Canary big-eared bat
|Canary big-eared bat|
It is endemic to the Canary Islands. The species is primarily found in woodland habitat at elevations between 100 and 2300 m. It feeds mainly on moths. Roosting sites include caves, lava tubes and abandoned buildings. It is threatened by habitat loss due to deforestation, use of pesticides near forest habitat, and loss of roosting sites due to building renovation. The remaining population is estimated to number between 500 and 2000. Only two breeding colonies, one each on La Palma (in the Cuevas de los Murciélagos) and Tenerife, are known; the larger La Palma colony is estimated to have declined by 80% in recent years.
- Aulagnier, S., Juste, J., Palmeirim, J. & Alcaldé, J.T. (2008). "Plecotus teneriffae". IUCN Red List of Threatened Species. Version 2012.1. International Union for Conservation of Nature. Retrieved 26 August 2012.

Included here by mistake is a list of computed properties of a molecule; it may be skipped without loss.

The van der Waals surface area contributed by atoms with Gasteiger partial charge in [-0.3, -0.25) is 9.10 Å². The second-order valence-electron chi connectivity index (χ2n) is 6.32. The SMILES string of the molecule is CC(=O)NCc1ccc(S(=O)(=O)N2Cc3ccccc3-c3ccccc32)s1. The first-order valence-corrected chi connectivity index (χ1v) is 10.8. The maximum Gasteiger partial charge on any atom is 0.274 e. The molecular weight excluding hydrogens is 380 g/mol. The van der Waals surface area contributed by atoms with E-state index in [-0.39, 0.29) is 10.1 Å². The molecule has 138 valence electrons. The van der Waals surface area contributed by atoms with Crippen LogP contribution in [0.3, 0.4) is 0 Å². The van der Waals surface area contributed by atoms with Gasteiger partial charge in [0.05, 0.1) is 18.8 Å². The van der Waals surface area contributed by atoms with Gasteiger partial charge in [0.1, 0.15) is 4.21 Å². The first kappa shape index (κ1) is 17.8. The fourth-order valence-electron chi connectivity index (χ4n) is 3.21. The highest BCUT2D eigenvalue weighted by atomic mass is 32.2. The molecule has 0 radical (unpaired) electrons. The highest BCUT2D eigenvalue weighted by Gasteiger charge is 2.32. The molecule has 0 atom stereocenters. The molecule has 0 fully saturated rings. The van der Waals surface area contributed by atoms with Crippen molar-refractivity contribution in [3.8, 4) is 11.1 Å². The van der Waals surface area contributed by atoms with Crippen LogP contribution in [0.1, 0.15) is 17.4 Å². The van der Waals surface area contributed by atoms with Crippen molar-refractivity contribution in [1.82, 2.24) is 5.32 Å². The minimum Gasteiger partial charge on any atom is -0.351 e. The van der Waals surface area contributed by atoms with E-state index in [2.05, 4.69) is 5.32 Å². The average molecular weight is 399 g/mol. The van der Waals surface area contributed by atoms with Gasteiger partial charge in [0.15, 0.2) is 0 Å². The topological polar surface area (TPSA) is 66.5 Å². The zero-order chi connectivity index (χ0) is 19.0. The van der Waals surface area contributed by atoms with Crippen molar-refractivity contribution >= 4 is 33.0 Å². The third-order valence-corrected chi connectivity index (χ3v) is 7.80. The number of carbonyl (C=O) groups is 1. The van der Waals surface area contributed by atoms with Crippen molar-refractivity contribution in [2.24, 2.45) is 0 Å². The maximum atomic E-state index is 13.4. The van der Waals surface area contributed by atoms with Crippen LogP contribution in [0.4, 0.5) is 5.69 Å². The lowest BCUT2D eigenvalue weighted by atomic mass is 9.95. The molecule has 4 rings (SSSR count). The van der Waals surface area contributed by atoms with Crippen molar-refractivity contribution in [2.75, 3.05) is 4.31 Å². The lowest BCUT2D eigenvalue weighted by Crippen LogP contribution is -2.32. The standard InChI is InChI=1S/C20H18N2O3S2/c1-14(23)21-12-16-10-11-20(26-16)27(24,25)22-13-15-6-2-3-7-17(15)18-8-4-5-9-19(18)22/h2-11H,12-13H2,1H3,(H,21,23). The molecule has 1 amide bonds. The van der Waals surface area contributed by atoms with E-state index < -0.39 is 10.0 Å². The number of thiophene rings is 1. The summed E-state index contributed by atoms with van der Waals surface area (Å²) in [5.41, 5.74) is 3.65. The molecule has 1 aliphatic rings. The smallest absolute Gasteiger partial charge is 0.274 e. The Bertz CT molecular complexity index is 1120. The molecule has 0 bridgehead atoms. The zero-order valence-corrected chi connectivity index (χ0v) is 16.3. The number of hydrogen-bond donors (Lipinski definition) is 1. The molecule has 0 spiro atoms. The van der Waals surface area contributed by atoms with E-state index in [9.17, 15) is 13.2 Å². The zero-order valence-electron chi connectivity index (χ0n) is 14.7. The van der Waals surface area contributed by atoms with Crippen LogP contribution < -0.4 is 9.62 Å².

- Simmons, N. B. (2005). "Order Chiroptera". In Wilson, D. E.; Reeder, D. M. Mammal Species of the World (3rd ed.). Johns Hopkins University Press. p. 483. ISBN 978-0-8018-8221-0. OCLC 62265494.
- Domingo Trujillo: Plecotus teneriffae Orejudo canario, 2004:p 258-261
|This Vespertilionidae article is a stub. You can help Wikipedia by expanding it.|